Infinitude: Ad Coelum and Beyond

Patricia Williams, 2017–2018 Radcliffe Institute Fellow

The claim to real property, understood as the “right to exclude,” is commonly thought of as extending horizontally across territory conceived as a flat plane. But legally, whoever owns a plot of land also owns a vertical interest in it—or a right to all that lies beneath that ground as well as to the air and sky above. This principle undergirds laws governing everything from mining law to water rights to the construction of skyscrapers. Recently, the "space" imagined by such jurisprudence has been vexed by the infinitely expansive economic imaginaries of cyberspace; by the largely unaccountable landscape of cryptocurrencies and nonfungible tokens; and by the whimsical colonial adventurism of monopoly-techno-kings. Fueled by powerfully seductive trans-humanist ideologies, the normative juridical constraints of the nation state are being rapidly displaced by technological reconfigurations of both private property and public geography. Plans for planetary and oceanic colonization have expanded in tandem with military advances, creating new ways to dwell in, delineate, and dominate the universe: whether on Mars, in Charter Cities, or by Seasteading.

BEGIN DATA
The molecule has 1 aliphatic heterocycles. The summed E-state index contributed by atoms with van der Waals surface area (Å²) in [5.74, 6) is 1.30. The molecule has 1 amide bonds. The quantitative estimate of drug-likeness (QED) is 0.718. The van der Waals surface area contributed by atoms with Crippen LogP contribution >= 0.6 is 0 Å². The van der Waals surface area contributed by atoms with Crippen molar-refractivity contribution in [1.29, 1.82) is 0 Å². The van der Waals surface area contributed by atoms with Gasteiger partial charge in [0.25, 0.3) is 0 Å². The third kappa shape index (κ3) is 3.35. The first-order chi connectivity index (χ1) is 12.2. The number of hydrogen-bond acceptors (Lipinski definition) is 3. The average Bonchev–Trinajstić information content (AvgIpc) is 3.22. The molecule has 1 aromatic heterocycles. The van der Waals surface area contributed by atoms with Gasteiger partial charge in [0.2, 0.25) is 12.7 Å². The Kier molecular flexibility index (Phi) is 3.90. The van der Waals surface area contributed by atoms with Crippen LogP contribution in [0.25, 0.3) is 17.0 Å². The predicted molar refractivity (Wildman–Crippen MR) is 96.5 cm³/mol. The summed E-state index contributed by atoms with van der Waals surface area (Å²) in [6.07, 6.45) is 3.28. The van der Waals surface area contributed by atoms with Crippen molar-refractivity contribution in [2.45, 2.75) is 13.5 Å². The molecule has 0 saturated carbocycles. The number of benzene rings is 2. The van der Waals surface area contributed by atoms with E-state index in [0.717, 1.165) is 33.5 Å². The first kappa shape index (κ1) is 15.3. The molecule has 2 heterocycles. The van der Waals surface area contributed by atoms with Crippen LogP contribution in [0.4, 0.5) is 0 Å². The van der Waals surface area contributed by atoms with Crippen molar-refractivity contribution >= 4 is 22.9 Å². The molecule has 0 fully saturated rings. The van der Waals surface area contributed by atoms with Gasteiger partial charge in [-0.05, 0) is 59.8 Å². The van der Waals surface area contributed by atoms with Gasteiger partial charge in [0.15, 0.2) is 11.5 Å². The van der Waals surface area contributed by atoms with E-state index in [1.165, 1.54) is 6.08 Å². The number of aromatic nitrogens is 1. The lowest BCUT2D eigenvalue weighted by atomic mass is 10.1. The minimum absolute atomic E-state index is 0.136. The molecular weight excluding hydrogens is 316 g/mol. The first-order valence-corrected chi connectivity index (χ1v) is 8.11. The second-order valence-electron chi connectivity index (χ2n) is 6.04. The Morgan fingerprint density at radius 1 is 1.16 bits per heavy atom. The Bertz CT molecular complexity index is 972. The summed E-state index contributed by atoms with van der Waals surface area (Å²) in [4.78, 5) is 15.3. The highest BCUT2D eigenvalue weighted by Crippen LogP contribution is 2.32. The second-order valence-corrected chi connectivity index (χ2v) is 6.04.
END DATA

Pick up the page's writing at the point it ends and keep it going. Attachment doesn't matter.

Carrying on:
The present project would bring together scholars from a cross-section of disciplines to consider the social, legal, environmental, and expressive complications posed by powerful new conceptual architectures of ownership, symbolic power, typological assortment and incursive surveillance that direct what we see and that have come to regulate nearly aspect of our material and digital lives. Our gathering would center on mapping and retrieving governability from the non-transparent realm of what has too often eluded collective address as "ungovernable."